A few weeks ago, Clutch ran an article by writer Janelle Harris that detailed her experiences in pole dancing class. Although many women, such as myself, have taken up pole classes to spice up our workout routines, Harris says she took the class to “please her man” and make sure he stayed away from the strip club.

She wrote:

I’ve always railed against standards that bully women into believing that we have to do it all to be That Chick. We gotta take care of babies, work eight hour days, come home in a good mood, cook a delicious and nutritious dinner and then oh! be ready to put it down like a porn star when the dishes are put away. Part of it is pressure we put on ourselves because that’s the definition of “superwoman” we’ve seen our mothers and grandmothers live out. Part of it is residuals from the old-school sexism that made them try to live it out in the first place…But even with that consciousness at the front of my mind, I still put myself in the position—well, sort of—to go way above and beyond to try to keep my man satisfied. Dudes have so many distractions and in this put-‘em-on-the-glass culture, I guess I got caught up.

While I didn’t agree with Harris’ assertion that women can keep their happily coupled men away from strip clubs and looking at porn (I mean, they are men after all), simply by adding a few tricks to the bedroom, her article brought up an interesting discussion.

Many of the comments derided Harris for wanting to please her man. Perhaps it was her misguided attempt to keep her man out of the Champagne Room (which sounded a little like personal insecurity), or perhaps it was just years of messages telling women and men that we shouldn’t be a sucker for love, but many of the readers seemed to take issue with the idea of women pleasing their mates.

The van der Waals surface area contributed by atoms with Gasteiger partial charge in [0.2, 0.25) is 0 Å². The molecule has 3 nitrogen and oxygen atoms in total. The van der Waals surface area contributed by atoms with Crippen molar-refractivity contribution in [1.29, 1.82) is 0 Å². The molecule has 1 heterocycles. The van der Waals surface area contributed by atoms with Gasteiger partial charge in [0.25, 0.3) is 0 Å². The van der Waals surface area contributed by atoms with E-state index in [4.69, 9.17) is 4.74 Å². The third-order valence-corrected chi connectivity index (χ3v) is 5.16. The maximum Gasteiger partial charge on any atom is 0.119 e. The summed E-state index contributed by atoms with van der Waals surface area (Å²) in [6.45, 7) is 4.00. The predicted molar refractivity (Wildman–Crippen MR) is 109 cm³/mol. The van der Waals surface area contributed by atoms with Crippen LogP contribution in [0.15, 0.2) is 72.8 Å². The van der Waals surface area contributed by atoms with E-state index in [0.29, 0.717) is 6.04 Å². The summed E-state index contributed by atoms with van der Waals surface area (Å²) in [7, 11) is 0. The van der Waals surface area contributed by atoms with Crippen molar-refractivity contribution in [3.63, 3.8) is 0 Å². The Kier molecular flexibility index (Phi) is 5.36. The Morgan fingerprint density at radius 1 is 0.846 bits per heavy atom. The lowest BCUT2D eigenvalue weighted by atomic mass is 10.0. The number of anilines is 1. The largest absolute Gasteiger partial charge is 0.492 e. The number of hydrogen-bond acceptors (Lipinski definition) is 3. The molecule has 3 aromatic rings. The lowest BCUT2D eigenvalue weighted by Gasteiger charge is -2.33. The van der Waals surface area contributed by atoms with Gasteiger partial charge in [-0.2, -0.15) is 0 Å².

But why?

In my mind, both men and women need to cater to the ones they love to make a relationship work. For instance, if I knew my dude loved classic Italian food, but my cooking skills were lacking, I’d study some cookbooks or watch the Food Network so I could learn to make at least one good dish. Likewise, if I love a good back massage, my boo better step his masseuse game up and work out my kinks (on the regular). It’s a team effort, and pleasing or wanting to taking care of your mate is one way we express love.

Just to be sure I wasn’t letting my inner-June Clever get the better of me, I posed this question to some of my male friends. I asked them if they thought it was necessary for both parties to cater to one another in a relationship, and if they looked at women who seemingly went above and beyond the call of duty to please her mate any differently. To their credit, all of my brethren confirmed that they love to both please and be pleased by their woman. The guys felt giving was a necessary part of a relationship because it showed that both parties valued each other. But with one caveat. While they would like their woman do whatever freaky, sneaky (or otherwise) thing they desired, they overwhelmingly agreed that she should never do anything that made her uncomfortable just because he might like it, because they, for damn sure, wouldn’t either.

So why do we have such a difficult time with the concept of pleasing our mate?

Part of me thinks it boils down to our culture’s devaluation of love. Back in the day couples happily, and openly, expressed their love—albeit in “traditional” gender roles—for each other. Women would make sure their husbands had a hot meal, clean shirts, and a well-maintained house, while men would cut the lawn, take out the garbage, work long hours to provide for the family, and buy their wife a little something nice every now and then. While these roles permeated with the pungent smell of patriarchy, many couples took pleasure in transparently expressing love for one another.

On the contrary, today love is seen as something relegated for chumps. If a man does something nice for his woman/wife, he is called “whipped,” a “punk,” or less than a man. And if a woman wants to go out of her way to try something new to please her man, she’s sometimes called “desperate,” “thirsty,” or charged with having low self-esteem. Somewhere along the line submitting (or simply catering) to our mates took on a negative connotation, and signaled that we were weak, not an attentive lover.

Caring for your mate and expressing love is a personal matter. Each of us does it in a myriad of ways. However, being open to try new things, keeping the romance going, and adding a little spice to the bedroom are all essential parts of a happy relationship. When we view these things suspiciously, we limit our chances of finding and maintaining lasting love.

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